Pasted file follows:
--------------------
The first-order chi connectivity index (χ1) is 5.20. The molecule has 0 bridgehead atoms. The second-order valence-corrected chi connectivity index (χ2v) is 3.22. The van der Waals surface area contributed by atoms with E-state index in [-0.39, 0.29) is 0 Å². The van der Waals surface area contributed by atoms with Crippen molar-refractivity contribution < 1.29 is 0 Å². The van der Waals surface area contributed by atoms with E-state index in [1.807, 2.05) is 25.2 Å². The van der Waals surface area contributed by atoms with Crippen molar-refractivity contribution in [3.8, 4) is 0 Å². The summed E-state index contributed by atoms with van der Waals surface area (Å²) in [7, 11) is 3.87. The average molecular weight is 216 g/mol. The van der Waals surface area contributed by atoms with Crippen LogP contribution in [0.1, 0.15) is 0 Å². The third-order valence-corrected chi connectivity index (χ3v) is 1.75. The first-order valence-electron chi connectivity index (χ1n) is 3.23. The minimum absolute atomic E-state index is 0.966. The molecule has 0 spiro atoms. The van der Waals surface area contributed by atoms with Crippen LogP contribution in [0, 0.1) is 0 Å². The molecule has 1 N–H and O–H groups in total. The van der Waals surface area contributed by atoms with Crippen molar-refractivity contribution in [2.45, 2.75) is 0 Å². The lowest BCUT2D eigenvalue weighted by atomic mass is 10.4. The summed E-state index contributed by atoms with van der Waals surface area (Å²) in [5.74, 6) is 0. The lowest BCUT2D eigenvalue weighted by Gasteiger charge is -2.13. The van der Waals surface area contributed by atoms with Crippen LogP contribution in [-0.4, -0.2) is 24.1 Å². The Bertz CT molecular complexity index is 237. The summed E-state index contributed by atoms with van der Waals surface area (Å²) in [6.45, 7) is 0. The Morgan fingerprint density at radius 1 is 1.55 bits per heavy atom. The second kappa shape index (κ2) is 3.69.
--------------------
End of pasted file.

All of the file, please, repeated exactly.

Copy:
The first-order chi connectivity index (χ1) is 5.20. The molecule has 0 bridgehead atoms. The second-order valence-corrected chi connectivity index (χ2v) is 3.22. The van der Waals surface area contributed by atoms with E-state index in [-0.39, 0.29) is 0 Å². The van der Waals surface area contributed by atoms with Crippen molar-refractivity contribution < 1.29 is 0 Å². The van der Waals surface area contributed by atoms with E-state index in [1.807, 2.05) is 25.2 Å². The van der Waals surface area contributed by atoms with Crippen molar-refractivity contribution in [3.8, 4) is 0 Å². The summed E-state index contributed by atoms with van der Waals surface area (Å²) in [7, 11) is 3.87. The average molecular weight is 216 g/mol. The van der Waals surface area contributed by atoms with Crippen LogP contribution in [0.1, 0.15) is 0 Å². The third-order valence-corrected chi connectivity index (χ3v) is 1.75. The first-order valence-electron chi connectivity index (χ1n) is 3.23. The minimum absolute atomic E-state index is 0.966. The molecule has 0 spiro atoms. The van der Waals surface area contributed by atoms with Crippen LogP contribution in [0, 0.1) is 0 Å². The molecule has 1 N–H and O–H groups in total. The van der Waals surface area contributed by atoms with Crippen molar-refractivity contribution in [2.45, 2.75) is 0 Å². The lowest BCUT2D eigenvalue weighted by atomic mass is 10.4. The summed E-state index contributed by atoms with van der Waals surface area (Å²) in [5.74, 6) is 0. The lowest BCUT2D eigenvalue weighted by Gasteiger charge is -2.13. The van der Waals surface area contributed by atoms with Crippen LogP contribution in [-0.4, -0.2) is 24.1 Å². The Bertz CT molecular complexity index is 237. The summed E-state index contributed by atoms with van der Waals surface area (Å²) in [6.45, 7) is 0. The Morgan fingerprint density at radius 1 is 1.55 bits per heavy atom. The second kappa shape index (κ2) is 3.69.